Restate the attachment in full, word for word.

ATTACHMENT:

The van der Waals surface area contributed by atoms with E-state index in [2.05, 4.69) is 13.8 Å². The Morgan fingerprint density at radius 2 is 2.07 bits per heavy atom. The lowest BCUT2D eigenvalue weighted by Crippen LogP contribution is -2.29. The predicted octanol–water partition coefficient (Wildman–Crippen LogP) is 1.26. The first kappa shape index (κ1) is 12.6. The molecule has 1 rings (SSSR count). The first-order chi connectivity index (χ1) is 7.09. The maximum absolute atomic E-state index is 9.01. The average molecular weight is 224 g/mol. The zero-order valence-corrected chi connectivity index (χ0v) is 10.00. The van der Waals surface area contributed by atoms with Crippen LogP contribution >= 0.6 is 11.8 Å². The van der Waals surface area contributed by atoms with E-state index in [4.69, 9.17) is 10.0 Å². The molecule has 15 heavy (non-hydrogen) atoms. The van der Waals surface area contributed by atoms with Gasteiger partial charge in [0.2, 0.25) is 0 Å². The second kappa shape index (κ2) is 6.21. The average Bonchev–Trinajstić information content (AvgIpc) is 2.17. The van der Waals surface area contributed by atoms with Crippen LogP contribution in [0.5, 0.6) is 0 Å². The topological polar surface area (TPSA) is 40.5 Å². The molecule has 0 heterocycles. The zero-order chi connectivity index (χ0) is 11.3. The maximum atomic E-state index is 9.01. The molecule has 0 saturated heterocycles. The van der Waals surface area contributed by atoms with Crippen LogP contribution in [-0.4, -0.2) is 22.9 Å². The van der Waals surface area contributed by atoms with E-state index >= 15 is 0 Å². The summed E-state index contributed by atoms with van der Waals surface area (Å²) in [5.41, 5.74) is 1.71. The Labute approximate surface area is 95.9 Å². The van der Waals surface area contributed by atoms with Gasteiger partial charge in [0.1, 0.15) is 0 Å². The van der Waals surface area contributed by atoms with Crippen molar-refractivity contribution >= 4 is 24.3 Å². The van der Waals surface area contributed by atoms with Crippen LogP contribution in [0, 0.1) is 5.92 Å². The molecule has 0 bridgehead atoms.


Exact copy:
The van der Waals surface area contributed by atoms with E-state index in [2.05, 4.69) is 13.8 Å². The Morgan fingerprint density at radius 2 is 2.07 bits per heavy atom. The lowest BCUT2D eigenvalue weighted by Crippen LogP contribution is -2.29. The predicted octanol–water partition coefficient (Wildman–Crippen LogP) is 1.26. The first kappa shape index (κ1) is 12.6. The molecule has 1 rings (SSSR count). The first-order chi connectivity index (χ1) is 7.09. The maximum absolute atomic E-state index is 9.01. The average molecular weight is 224 g/mol. The zero-order valence-corrected chi connectivity index (χ0v) is 10.00. The van der Waals surface area contributed by atoms with Crippen LogP contribution >= 0.6 is 11.8 Å². The van der Waals surface area contributed by atoms with E-state index in [4.69, 9.17) is 10.0 Å². The molecule has 15 heavy (non-hydrogen) atoms. The van der Waals surface area contributed by atoms with Gasteiger partial charge in [0.2, 0.25) is 0 Å². The second kappa shape index (κ2) is 6.21. The average Bonchev–Trinajstić information content (AvgIpc) is 2.17. The van der Waals surface area contributed by atoms with Crippen LogP contribution in [0.5, 0.6) is 0 Å². The topological polar surface area (TPSA) is 40.5 Å². The molecule has 0 heterocycles. The zero-order chi connectivity index (χ0) is 11.3. The maximum atomic E-state index is 9.01. The molecule has 0 saturated heterocycles. The van der Waals surface area contributed by atoms with Crippen LogP contribution in [-0.4, -0.2) is 22.9 Å². The van der Waals surface area contributed by atoms with E-state index >= 15 is 0 Å². The summed E-state index contributed by atoms with van der Waals surface area (Å²) in [5.41, 5.74) is 1.71. The Labute approximate surface area is 95.9 Å². The van der Waals surface area contributed by atoms with Gasteiger partial charge in [0.1, 0.15) is 0 Å². The van der Waals surface area contributed by atoms with Crippen molar-refractivity contribution >= 4 is 24.3 Å². The van der Waals surface area contributed by atoms with Crippen LogP contribution in [0, 0.1) is 5.92 Å². The molecule has 0 bridgehead atoms.